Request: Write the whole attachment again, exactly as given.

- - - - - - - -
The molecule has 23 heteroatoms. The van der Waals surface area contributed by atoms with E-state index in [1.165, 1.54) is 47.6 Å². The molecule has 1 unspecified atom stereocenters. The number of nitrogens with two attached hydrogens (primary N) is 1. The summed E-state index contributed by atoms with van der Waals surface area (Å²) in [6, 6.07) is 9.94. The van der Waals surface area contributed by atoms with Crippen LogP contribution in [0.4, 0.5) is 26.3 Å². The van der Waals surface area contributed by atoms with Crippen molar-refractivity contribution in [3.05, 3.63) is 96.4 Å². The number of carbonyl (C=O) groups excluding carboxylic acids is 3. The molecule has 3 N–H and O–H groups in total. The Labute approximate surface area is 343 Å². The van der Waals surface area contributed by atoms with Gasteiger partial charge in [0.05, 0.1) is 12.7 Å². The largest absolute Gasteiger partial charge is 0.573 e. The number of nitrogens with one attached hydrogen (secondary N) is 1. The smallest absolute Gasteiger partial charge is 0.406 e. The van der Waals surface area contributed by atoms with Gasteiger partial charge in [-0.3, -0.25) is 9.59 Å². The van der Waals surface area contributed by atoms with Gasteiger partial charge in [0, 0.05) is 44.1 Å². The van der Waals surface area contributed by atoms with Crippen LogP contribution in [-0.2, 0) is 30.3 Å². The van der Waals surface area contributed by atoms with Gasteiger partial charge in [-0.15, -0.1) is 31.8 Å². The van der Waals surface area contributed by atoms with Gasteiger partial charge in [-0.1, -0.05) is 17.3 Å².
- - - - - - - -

The molecule has 23 heteroatoms. The van der Waals surface area contributed by atoms with E-state index in [1.165, 1.54) is 47.6 Å². The molecule has 1 unspecified atom stereocenters. The number of nitrogens with two attached hydrogens (primary N) is 1. The summed E-state index contributed by atoms with van der Waals surface area (Å²) in [6, 6.07) is 9.94. The van der Waals surface area contributed by atoms with Crippen LogP contribution in [0.4, 0.5) is 26.3 Å². The van der Waals surface area contributed by atoms with Crippen molar-refractivity contribution in [3.05, 3.63) is 96.4 Å². The number of carbonyl (C=O) groups excluding carboxylic acids is 3. The molecule has 3 N–H and O–H groups in total. The Labute approximate surface area is 343 Å². The van der Waals surface area contributed by atoms with Gasteiger partial charge in [0.05, 0.1) is 12.7 Å². The largest absolute Gasteiger partial charge is 0.573 e. The number of nitrogens with one attached hydrogen (secondary N) is 1. The smallest absolute Gasteiger partial charge is 0.406 e. The van der Waals surface area contributed by atoms with Gasteiger partial charge in [-0.3, -0.25) is 9.59 Å². The van der Waals surface area contributed by atoms with Gasteiger partial charge in [0, 0.05) is 44.1 Å². The van der Waals surface area contributed by atoms with Crippen LogP contribution in [-0.2, 0) is 30.3 Å². The van der Waals surface area contributed by atoms with Gasteiger partial charge in [-0.15, -0.1) is 31.8 Å². The van der Waals surface area contributed by atoms with Gasteiger partial charge in [-0.1, -0.05) is 17.3 Å².